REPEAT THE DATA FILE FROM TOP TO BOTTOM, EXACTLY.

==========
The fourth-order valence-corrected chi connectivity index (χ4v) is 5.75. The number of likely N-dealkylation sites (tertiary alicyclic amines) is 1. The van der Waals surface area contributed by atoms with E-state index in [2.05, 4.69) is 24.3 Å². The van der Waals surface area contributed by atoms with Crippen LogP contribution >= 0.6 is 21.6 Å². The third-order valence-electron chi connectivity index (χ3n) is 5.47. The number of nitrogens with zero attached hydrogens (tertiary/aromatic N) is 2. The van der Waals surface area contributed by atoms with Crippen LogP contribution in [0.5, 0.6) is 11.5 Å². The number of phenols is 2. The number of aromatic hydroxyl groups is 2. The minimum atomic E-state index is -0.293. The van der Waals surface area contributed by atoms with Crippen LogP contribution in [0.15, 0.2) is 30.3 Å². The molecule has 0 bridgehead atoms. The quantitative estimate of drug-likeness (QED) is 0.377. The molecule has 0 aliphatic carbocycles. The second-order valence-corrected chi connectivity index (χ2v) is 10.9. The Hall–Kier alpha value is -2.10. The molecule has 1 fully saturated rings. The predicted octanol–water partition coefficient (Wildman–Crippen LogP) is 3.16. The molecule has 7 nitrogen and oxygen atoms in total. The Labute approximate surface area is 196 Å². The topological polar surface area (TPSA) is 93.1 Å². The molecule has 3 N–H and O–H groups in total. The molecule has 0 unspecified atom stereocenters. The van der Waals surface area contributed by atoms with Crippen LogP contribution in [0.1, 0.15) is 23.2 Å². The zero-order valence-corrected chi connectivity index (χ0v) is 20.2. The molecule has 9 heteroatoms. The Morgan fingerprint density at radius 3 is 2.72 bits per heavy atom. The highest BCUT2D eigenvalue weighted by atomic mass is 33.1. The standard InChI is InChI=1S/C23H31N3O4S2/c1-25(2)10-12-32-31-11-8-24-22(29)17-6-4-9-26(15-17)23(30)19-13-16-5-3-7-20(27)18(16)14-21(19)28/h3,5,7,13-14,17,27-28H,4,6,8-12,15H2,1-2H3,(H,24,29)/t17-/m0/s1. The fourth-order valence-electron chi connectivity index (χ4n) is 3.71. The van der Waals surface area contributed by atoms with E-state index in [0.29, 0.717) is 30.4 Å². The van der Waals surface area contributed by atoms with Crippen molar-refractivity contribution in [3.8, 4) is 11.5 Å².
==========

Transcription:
The fourth-order valence-corrected chi connectivity index (χ4v) is 5.75. The number of likely N-dealkylation sites (tertiary alicyclic amines) is 1. The van der Waals surface area contributed by atoms with E-state index in [2.05, 4.69) is 24.3 Å². The van der Waals surface area contributed by atoms with Crippen LogP contribution >= 0.6 is 21.6 Å². The third-order valence-electron chi connectivity index (χ3n) is 5.47. The number of nitrogens with zero attached hydrogens (tertiary/aromatic N) is 2. The van der Waals surface area contributed by atoms with Crippen LogP contribution in [0.5, 0.6) is 11.5 Å². The number of phenols is 2. The number of aromatic hydroxyl groups is 2. The minimum atomic E-state index is -0.293. The van der Waals surface area contributed by atoms with Crippen LogP contribution in [0.15, 0.2) is 30.3 Å². The molecule has 0 bridgehead atoms. The quantitative estimate of drug-likeness (QED) is 0.377. The molecule has 0 aliphatic carbocycles. The second-order valence-corrected chi connectivity index (χ2v) is 10.9. The Hall–Kier alpha value is -2.10. The molecule has 1 fully saturated rings. The predicted octanol–water partition coefficient (Wildman–Crippen LogP) is 3.16. The molecule has 7 nitrogen and oxygen atoms in total. The Labute approximate surface area is 196 Å². The topological polar surface area (TPSA) is 93.1 Å². The molecule has 3 N–H and O–H groups in total. The molecule has 0 unspecified atom stereocenters. The van der Waals surface area contributed by atoms with Crippen LogP contribution in [0.1, 0.15) is 23.2 Å². The zero-order valence-corrected chi connectivity index (χ0v) is 20.2. The molecule has 9 heteroatoms. The Morgan fingerprint density at radius 3 is 2.72 bits per heavy atom. The highest BCUT2D eigenvalue weighted by atomic mass is 33.1. The standard InChI is InChI=1S/C23H31N3O4S2/c1-25(2)10-12-32-31-11-8-24-22(29)17-6-4-9-26(15-17)23(30)19-13-16-5-3-7-20(27)18(16)14-21(19)28/h3,5,7,13-14,17,27-28H,4,6,8-12,15H2,1-2H3,(H,24,29)/t17-/m0/s1. The fourth-order valence-electron chi connectivity index (χ4n) is 3.71. The van der Waals surface area contributed by atoms with E-state index in [0.29, 0.717) is 30.4 Å². The van der Waals surface area contributed by atoms with Crippen molar-refractivity contribution in [3.8, 4) is 11.5 Å².